Chapter

Depression Seen Through an Animal Model

Jay M. Weiss, Melissa K. Demetrikopoulos, Paige M. Mccurdy, Charles H. K. West and Robert W. Bonsall

in Anxiety, Depression, and Emotion

Published in print August 2000 | ISBN: 9780195133585
Published online March 2012 | e-ISBN: 9780199847310 | DOI: http://dx.doi.org/10.1093/acprof:oso/9780195133585.003.0001

Series: Series in Affective Science

Depression Seen Through an Animal Model

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This chapter begins with a description of the animal model for the study of depression which focuses on stress-induced behavioral depression. Based on laboratory tests, etiological similarities between the animal model and human depression have been noted, particularly in responses to stressful events. Also, several principal symptoms of clinical depression in humans have also been observed in the animal subjects. The findings from these studies sparked further research on the neurochemical basis of behavioral changes seen in animals such as reduced motor activity. Results showed that depletions of norepinephrine (NE) in the locus coeruleus (LC) region of the brain were strongly correlated with stress-induced behavioral depression. Another section of this chapter devoted to describing recent developments in constructing better rodent models of depression through the use of selective breeding. These new models include vulnerabilities inherent in specific population subsets which are thought to represent humans prone to developing severe mental disorders.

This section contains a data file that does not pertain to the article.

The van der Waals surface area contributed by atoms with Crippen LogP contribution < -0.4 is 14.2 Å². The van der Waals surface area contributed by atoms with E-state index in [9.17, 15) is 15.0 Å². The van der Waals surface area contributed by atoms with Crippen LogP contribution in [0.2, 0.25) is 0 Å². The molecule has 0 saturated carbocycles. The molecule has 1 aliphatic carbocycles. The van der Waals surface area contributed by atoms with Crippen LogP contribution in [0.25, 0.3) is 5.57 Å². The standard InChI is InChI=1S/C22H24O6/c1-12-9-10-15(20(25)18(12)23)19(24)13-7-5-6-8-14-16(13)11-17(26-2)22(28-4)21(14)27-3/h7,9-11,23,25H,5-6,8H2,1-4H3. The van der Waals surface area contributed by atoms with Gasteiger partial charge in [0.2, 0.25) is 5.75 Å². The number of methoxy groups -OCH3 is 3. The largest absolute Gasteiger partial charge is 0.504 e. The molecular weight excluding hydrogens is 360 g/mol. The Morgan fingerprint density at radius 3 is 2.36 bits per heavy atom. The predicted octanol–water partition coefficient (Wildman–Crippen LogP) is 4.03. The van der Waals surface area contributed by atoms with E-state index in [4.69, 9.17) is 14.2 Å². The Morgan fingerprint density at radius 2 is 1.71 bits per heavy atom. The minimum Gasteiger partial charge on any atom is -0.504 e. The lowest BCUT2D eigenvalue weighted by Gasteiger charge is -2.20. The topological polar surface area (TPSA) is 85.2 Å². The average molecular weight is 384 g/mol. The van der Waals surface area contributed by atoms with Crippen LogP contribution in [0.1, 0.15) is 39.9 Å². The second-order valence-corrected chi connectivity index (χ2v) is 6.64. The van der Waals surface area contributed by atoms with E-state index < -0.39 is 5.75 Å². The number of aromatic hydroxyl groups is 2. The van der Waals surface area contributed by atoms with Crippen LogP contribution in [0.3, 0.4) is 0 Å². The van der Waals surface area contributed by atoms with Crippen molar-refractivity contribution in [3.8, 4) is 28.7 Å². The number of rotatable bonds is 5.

Keywords: animal model; stress-induced behavioral depression; stressful events; norepinephrine; locus coeruleus; rodent models of depression

Chapter.  14825 words.  Illustrated.

Subjects: Clinical Psychology

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